Triout Android Spyware Framework Makes a Comeback, Abusing App with 50 Million Downloads

In
August 2018, Bitdefender researchers stumbled across an Android malware
framework, dubbed Triout,
which packed massive surveillance capabilities.

Bundled
with a legitimate application ripped from the official Google Play marketplace,
the spyware framework can hide its existence on the device, record phone calls,
log incoming text messages, record videos, take pictures, and even collect GPS
coordinates. All of this information is sent to a Command & Control server
managed by the threat actors, without triggering alarms from its victims.

The
previous version of the spyware framework was bundled within an application
that displayed adult content, but Bitdefender researchers have found a new
tainted app that disseminates the malware.

Using Privacy as Bait

The “com.psiphon3” package name is a popular
application in Google’s official Android app store that promises a means to bypass
censored or blocked websites by leveraging a series of proxies. The application
has over 50 million installs and over 1
million reviews
(mostly positive), meaning its popularity might have been
abused by threat actors to repackage it with the spyware framework.

Ironically,
while the original legitimate application is advertised as a privacy tool that
enables access to the open internet, when bundled with the Triout spyware
framework it serves the exact opposite purpose.

While
it’s not distributed using the official Google Play marketplace, but through
third party ones, the tampered application has the same malicious code as the version
previously analyzed. It also comes bundled with three adware components –
Google Ads, Inmobi Ads, Mopub Ads – to generate some revenue on the side for
threat actors.

The investigation

We
first spotted the new tampered application on October 11th 2018, while
it seems to have been active from May 2nd
2018 all through December 7th 2018
. During this time, the
malicious application was apparently scanned from 7 different devices, including
5 from the Republic of Korea and 2 from Germany
. While the number of
victims that we know of based on our telemetry is relatively small, it’s
difficult to estimate exactly how many there are on a global scale.

When
analyzing the sample (MD5:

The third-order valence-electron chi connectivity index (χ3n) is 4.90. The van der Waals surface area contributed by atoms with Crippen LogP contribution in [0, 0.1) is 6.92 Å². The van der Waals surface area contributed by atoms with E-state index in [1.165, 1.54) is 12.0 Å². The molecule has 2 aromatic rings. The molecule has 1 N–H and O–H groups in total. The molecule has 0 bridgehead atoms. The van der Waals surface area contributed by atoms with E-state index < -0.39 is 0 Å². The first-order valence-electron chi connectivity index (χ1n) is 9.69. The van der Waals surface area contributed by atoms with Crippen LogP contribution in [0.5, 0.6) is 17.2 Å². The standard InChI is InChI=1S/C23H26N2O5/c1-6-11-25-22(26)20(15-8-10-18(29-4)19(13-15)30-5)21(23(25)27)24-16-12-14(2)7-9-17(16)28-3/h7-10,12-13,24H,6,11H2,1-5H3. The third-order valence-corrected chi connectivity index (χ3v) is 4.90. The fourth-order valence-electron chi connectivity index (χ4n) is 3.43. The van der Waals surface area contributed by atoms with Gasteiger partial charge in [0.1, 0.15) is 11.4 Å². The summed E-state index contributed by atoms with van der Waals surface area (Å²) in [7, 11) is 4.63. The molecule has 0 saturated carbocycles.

7ed754a802f0b6a1740a99683173db73 Package Name: com.psiphon3 Signed with Debug
Certificate: SHA:

61ed377e85d386a8dfee6b864bd85b0bfaa5af81)
we found the same malicious code as in the previous iteration. The new infected
package packs the same functionalities as the previous version but bears the
name “psp.jsp.datamd”.

What’s
interesting about the new Triout sample is that the C&C (Command &
Control) server the threat actors use to smuggle the data and control infected
devices is now different. The new C&C IP address (“188.165.49.205”)
is still operational at the time of writing and seems to point to a French
website (“magicdeal.fr”) that displays deals and discounts for
various products.

It is
currently unknown whether the website is a decoy or a legitimate website that the
threat actors compromised to use as a C&C server.

Both
the legitimate app and the tampered version look and act the same in terms of
user interface and functionalities, meaning that attackers only focused on
adding the Triout spyware component without raising any suspicion from victims.

However,
the tampered version seems to have used the v91 version of the original
application when distributing the Triout spyware. The current version of the
legitimate app – at the time of writing – is v241.

Triout Android Spyware Framework Makes a Comeback, Abusing App with 50 Million Downloads

Fig. 1 – Malware vs.
Clean App

Triout Android Spyware Framework Makes a Comeback, Abusing App with 50 Million Downloads

Fig. 2 – Malware vs.
Clean App

Takeaways

The
proliferation of Android devices has renewed interest from threat actors in
developing malware and spyware frameworks. The ubiquity of these devices in our
daily lives, the level of information they can access, and the amount of
sensors they’re equipped with (e.g. camera, microphone, GPS, etc.) turn them
into the perfect spies if weaponized by malware.

While
the Triout Android spyware framework itself does not seem to have undergone
changes in terms of code or capabilities, the fact that new samples are
emerging and that threat actors are using extremely popular apps to bundled the
malware, may herald more incidents such as this in the near future.

It’s
also worth considering that that the low number of victims and infected
devices, coupled with the fact that it packs powerful spyware capabilities,
could indicate that Triout is mostly used in highly targeted espionage
campaigns aimed at a few individuals.

To
steer clear of these threats, it’s best to install apps only from official
marketplaces, always use a mobile
security solution
that can spot Android malware, and constantly keep
your Android operating system up to date with the latest security updates.

Note: This article is based on technical
information provided courtesy of Cristofor Ochinca – Security Researcher,
Bitdefender.



*** This is a Security Bloggers Network syndicated blog from Bitdefender Labs authored by Liviu Arsene. Read the original post at: https://labs.bitdefender.com/2019/02/triout-android-spyware-framework-makes-a-comeback-abusing-app-with-50-million-downloads/